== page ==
Senate Committee Meeting focuses on short term solutions to Lake Okeechobee discharges
7:04 PM, Aug 22, 2013
8:20 PM, Aug 22, 2013
STUART, Fla. - A Senate Committee hearing was held Thursday in Stuart to discuss short-term solutions to the Lake Okeechobee discharges and their impact on the Indian River Lagoon.
State and Federal lawmakers spoke about what could help the situation.
Citizens also had a chance to voice their concerns and recommendations on how to fix the problem.
John Jackson came to the meeting with an idea of his own and a hope that the government would consider using his organization to deploy algae skimmers to clean up the water.
"It is a non toxic solution to the already polluted waters. The idea is to get the toxic water out now while we're still waiting on legislation," Jackson said.
That was one of dozens ideas floated around. The phrase short term solutions was used over and over again. But the U.S. Army Corps of Engineers says there is no easy fix.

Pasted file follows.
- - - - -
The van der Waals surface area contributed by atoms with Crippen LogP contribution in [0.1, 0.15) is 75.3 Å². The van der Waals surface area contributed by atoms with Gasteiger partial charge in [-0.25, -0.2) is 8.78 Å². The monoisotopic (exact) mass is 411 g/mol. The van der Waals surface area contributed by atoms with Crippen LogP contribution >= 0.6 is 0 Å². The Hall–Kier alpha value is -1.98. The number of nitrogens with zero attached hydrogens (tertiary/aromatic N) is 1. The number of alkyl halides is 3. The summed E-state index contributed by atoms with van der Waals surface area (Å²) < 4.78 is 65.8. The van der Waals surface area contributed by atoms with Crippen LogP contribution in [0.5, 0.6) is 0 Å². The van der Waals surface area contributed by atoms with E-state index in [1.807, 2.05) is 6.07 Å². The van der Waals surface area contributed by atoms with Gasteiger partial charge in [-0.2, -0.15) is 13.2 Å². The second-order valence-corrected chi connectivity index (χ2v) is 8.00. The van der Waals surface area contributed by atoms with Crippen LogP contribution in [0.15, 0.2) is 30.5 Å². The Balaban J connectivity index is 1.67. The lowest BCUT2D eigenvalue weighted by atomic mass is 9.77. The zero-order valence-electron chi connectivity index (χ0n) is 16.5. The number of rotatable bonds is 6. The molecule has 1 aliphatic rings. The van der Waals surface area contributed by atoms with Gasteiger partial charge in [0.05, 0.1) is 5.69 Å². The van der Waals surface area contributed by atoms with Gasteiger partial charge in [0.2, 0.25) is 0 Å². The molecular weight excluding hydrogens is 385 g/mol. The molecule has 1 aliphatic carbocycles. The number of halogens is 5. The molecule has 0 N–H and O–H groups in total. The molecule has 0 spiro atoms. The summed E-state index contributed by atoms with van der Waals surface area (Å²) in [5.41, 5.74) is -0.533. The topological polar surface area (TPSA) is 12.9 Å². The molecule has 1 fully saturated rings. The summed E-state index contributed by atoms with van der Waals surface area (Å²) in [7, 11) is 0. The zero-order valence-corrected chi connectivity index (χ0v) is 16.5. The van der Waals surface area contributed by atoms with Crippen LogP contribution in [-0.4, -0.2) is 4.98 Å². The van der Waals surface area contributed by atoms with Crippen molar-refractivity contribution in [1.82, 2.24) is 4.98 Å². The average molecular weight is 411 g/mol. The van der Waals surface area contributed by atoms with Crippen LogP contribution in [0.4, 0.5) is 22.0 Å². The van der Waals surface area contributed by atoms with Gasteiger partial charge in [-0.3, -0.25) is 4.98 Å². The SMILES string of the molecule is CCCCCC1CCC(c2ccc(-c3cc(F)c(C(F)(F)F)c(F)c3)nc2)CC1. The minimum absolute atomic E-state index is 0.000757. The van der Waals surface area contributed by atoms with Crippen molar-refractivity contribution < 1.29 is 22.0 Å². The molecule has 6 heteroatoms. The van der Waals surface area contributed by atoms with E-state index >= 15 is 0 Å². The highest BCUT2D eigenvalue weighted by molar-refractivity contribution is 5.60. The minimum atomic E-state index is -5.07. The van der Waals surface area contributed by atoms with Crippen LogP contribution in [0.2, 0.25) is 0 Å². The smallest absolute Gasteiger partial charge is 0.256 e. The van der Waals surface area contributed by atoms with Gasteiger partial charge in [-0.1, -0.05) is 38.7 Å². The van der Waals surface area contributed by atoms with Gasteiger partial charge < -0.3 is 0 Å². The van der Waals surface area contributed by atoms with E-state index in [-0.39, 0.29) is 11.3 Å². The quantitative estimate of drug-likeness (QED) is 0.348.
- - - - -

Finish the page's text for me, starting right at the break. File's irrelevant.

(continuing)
"I know people get very upset with the decisions we make, but we are doing everything open to the public and with the public's interest at heart," Col. Alan Dodd with the U.S. Army Corps of Engineers said.
State Senator Joe Negron says the Corps should not be the only ones making the decision to release water.
"The Army Corps should not have the exclusive jurisdiction into making these decisions," Negron said.
Negron says a panel of scientists and local leaders should make the discharge decisions with the corps.
State Senator Negron's other proposal is leasing land from ranchers to store water from Lake Okeechobee.
But Jonathan Ullman with the Sierra Club says short term solutions are not the answer. He even wore a bandaid on his shirt to demonstrate his point.
"The bandaid is to show that it is not enough to just money into a reservoir project," Ullman said.
Other citizens hoped this wasn't just another meeting, but instead a plan for action.
"The time for meetings and power points is over. This is an action committee," Negron said.
The Senate Committee has until November 4 to come up with a budget and police changes to help the estuary.